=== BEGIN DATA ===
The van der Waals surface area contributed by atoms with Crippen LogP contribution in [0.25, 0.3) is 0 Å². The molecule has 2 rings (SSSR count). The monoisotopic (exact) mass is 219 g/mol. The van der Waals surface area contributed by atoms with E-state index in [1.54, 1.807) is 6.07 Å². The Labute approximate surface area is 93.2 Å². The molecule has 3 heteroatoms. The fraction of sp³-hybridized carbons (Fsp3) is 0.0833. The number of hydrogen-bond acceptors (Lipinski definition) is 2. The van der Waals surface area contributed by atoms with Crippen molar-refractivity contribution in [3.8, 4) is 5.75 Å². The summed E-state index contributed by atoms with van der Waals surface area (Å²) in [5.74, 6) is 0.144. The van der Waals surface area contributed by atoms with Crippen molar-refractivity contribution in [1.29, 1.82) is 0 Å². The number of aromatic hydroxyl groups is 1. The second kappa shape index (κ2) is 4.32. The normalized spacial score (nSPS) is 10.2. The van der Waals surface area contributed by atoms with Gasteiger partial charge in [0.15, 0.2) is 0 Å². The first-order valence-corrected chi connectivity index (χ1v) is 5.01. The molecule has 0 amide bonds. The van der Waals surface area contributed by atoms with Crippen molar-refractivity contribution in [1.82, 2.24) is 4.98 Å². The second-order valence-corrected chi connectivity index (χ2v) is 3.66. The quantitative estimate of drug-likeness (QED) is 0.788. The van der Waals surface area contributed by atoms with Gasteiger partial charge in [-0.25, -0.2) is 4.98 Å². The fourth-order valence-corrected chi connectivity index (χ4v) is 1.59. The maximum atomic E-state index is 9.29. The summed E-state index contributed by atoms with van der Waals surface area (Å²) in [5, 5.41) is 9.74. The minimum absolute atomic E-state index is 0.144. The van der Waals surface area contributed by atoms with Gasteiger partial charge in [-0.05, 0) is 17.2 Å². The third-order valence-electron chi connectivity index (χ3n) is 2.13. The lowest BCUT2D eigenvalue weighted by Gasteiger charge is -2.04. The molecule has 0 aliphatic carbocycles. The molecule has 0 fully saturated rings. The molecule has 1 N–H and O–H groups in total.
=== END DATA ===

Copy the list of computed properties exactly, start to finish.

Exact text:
The van der Waals surface area contributed by atoms with Crippen LogP contribution in [0.25, 0.3) is 0 Å². The molecule has 2 rings (SSSR count). The monoisotopic (exact) mass is 219 g/mol. The van der Waals surface area contributed by atoms with E-state index in [1.54, 1.807) is 6.07 Å². The Labute approximate surface area is 93.2 Å². The molecule has 3 heteroatoms. The fraction of sp³-hybridized carbons (Fsp3) is 0.0833. The number of hydrogen-bond acceptors (Lipinski definition) is 2. The van der Waals surface area contributed by atoms with Crippen molar-refractivity contribution in [3.8, 4) is 5.75 Å². The summed E-state index contributed by atoms with van der Waals surface area (Å²) in [5.74, 6) is 0.144. The van der Waals surface area contributed by atoms with Crippen molar-refractivity contribution in [1.29, 1.82) is 0 Å². The number of aromatic hydroxyl groups is 1. The second kappa shape index (κ2) is 4.32. The normalized spacial score (nSPS) is 10.2. The van der Waals surface area contributed by atoms with Gasteiger partial charge in [0.15, 0.2) is 0 Å². The first-order valence-corrected chi connectivity index (χ1v) is 5.01. The molecule has 0 amide bonds. The van der Waals surface area contributed by atoms with Crippen molar-refractivity contribution in [1.82, 2.24) is 4.98 Å². The second-order valence-corrected chi connectivity index (χ2v) is 3.66. The quantitative estimate of drug-likeness (QED) is 0.788. The van der Waals surface area contributed by atoms with Gasteiger partial charge in [-0.25, -0.2) is 4.98 Å². The fourth-order valence-corrected chi connectivity index (χ4v) is 1.59. The maximum atomic E-state index is 9.29. The summed E-state index contributed by atoms with van der Waals surface area (Å²) in [5, 5.41) is 9.74. The minimum absolute atomic E-state index is 0.144. The van der Waals surface area contributed by atoms with Gasteiger partial charge in [-0.05, 0) is 17.2 Å². The third-order valence-electron chi connectivity index (χ3n) is 2.13. The lowest BCUT2D eigenvalue weighted by Gasteiger charge is -2.04. The molecule has 0 aliphatic carbocycles. The molecule has 0 fully saturated rings. The molecule has 1 N–H and O–H groups in total.